- Rated R
- Buy the BD
All photos © Pantelion Films
Reviewed by Bob Westal
f the events of the 19th century had gone differently, the area we now call Hollywood would have been on Mexican land. It seems unlikely that that would have somehow led to an alternate historical timeline in which Will Ferrell would have emerged as a stalwart Spanish-speaking leading man and action star. That, nevertheless, is something like the universe imagined in "Casa de mi Padre," an often very funny but terribly haphazard spoof of low-budget south of the border pop culture.
Presented in fabulous Mexicoscope, "House of My Father" (para los gringos) stars Ferrell as heroic, virtuous and completely non-self-aware lifelong ranch hand Armando Alvarez. Armando is full of appropriate filial piety towards his none-too-admiring father (Pedro Armendáriz, Jr.). Too good for sibling rivalry, Armando is thrilled by the return of the more favored brother, Raul (Diego Luna). Naturally, he also keeps his long suppressed heterosexuality in check at the sight of Raul's lovely fiancée, Sonia (Genesis Rodríguez). When the (presumably) younger and (definitely) shorter Alvarez brother turns out to be up-to-his-ears in the drug trade, family loyalty trumps Armando's morality. He must resist U.S. law enforcement and fight Raul's even suaver and nastier rival, the super-narco they call "la Onza" (Gael Garcia Bernal).
"Casa de mi Padre" has so much going for it that I almost wonder why I'm giving it a mixed review. First-time feature director Matt Piedmont and writer Andrew Steele clearly have some affection for the telenovelas, Mexican actioners, and American Mexploitation knock-offs they are taking on and, crucially, there are more good jokes than bad ones.
Better yet, Will Farrell plays Armando Alvarez as straight as a churro and as florid as a pitcher of bad sangria. It's almost certainly the best spoof film leading man performance since Michael Jai White's tour de force as "Black Dynamite." It's also easy to admire the hardworking but far from fluent Ferrell's successful determination to do a role in, by all accounts, highly credible Spanish.
The rest of the cast very nearly matches Farrell's unparallelled comic commitment, despite the fact that many of them are far less experienced in this kind of broad comedy. Pan-American heartthrobs Gael Garcia Bernal and Diego Luna – onscreen nemeses but real life BFFs – get many of the film's biggest laughs knowingly spoofing ultra-confident Latino bad guys/smoothies. Miami-born second-generation telenovela star turned U.S. starlet Génesis Rodríguez shows the proper grim seriosity as the romantically conflicted heroine. Poignantly enough, our "Padre" here is second generation Mexican-American screen legend Pedro Armendáriz, Jr., who passed away last December and lends the film an air of cheesy authority. Nick Offerman of "Parks and Recreation," obviously no stranger to broad comedy, brings plenty of bite to his role as a bigoted DEA agent.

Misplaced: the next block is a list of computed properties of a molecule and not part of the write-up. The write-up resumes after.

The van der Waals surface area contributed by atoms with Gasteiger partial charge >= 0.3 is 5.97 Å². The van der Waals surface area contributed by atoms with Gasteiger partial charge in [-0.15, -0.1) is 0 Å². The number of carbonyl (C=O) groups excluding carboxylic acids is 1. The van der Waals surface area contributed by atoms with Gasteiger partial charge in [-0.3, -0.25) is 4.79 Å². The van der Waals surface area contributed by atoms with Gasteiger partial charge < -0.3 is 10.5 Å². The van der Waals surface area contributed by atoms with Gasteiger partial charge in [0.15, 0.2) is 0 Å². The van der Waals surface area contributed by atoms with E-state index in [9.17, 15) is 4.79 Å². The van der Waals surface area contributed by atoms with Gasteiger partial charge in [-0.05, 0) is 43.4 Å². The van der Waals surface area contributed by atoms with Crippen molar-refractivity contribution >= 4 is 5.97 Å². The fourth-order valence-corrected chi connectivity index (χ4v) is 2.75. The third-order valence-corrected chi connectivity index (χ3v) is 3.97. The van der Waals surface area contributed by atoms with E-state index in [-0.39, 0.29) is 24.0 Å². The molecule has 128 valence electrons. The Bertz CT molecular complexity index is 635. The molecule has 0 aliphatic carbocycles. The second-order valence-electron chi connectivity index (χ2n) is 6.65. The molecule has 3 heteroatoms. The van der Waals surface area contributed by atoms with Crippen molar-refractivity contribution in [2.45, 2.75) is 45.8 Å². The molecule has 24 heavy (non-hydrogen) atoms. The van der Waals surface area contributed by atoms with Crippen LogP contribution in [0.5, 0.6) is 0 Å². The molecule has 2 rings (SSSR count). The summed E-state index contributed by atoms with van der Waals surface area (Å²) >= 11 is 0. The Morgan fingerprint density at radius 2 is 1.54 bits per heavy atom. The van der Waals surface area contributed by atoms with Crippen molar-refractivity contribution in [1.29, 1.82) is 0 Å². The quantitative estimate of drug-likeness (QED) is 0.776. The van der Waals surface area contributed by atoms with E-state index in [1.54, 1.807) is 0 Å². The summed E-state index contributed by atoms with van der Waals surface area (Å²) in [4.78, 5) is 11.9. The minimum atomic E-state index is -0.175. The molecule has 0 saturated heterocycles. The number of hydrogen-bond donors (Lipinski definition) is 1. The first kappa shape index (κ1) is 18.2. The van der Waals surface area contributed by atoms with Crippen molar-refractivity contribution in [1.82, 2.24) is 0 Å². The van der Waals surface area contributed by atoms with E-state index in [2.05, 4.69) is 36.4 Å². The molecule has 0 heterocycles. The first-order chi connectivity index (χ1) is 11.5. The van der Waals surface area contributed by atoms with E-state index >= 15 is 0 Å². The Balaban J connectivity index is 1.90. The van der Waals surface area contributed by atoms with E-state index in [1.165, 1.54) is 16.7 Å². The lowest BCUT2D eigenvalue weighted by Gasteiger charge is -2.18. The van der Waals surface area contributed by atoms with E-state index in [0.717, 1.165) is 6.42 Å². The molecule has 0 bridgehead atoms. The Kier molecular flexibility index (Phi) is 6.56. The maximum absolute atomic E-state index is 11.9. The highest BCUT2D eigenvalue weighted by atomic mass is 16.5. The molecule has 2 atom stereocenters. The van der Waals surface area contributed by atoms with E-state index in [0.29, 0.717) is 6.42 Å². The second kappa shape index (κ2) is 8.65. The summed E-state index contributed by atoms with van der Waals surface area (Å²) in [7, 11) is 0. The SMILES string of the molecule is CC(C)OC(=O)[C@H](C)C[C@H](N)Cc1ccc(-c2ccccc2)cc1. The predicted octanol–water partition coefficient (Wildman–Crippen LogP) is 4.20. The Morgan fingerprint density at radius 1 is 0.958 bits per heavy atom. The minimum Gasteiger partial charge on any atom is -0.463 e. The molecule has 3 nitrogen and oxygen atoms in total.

Best of all, there's plenty of comic inspiration on hand. Much humor is mined from the now dying trope of onscreen smoking. Armando is plagued by a complete inability to properly roll his own cigarettes Western-hero style, so that the tobacco keeps falling out before he can take his first drag. In one crucial scene, the villainous la Onza shows us the proper way to smoke two cigarillos at once. (Take that, Paul Heinreid in "Now Voyager"!)
The topic of the moral responsibility of los Estados Unidos for the Mexican drug trade, and the all-too-real and horrifying drug wars that go on in its wake, is brought up in a scene of brilliantly sustained Yanqui-bashing between Will Ferrell and Diego Luna. I'm sure right-wing film bloggers will complain, but I can't hear drug-using hipster Americans being described by a deadly serious Ferrell as "shit eating crazy monster babies" without laughing my culo off.
However, as I've already more than hinted at, all is not bien in "Casa de mi Padre." Despite a short running time and plenty of action, this is a movie that feels much longer than it is. It would probably take multiple viewings to figure out the problem, but there is obviously a pacing and/or subtle story issue here.
I'm also docking a half star for one brief flashback in which a very young Armando accidentally does something very, very bad. Maybe I'm overly sensitive but, for me, the horrific nature of the moment lingered, spoiling the fun for perhaps 10 minutes of screen time in a movie which doesn't have that kind of time to lose. I couldn't even really find the theoretical joke in the scene. At 84 minutes, "Casa" is not a long movie, but it might have played much better at 83.
Single-Disc Blu-ray Review:
Lionsgate has assembled a decent collection of bonus material for the “Casa de mi Padre” Blu-ray, including an entertaining audio commentary by director Matt Piedmont, writer Andrew Steele and star Will Ferrell, a 15-minute making-of featurette dominated by cast interviews, a hefty assortment of deleted scenes, and a short interview with actor Pedro Armendariz Jr., who unfortunately passed away shortly after filming.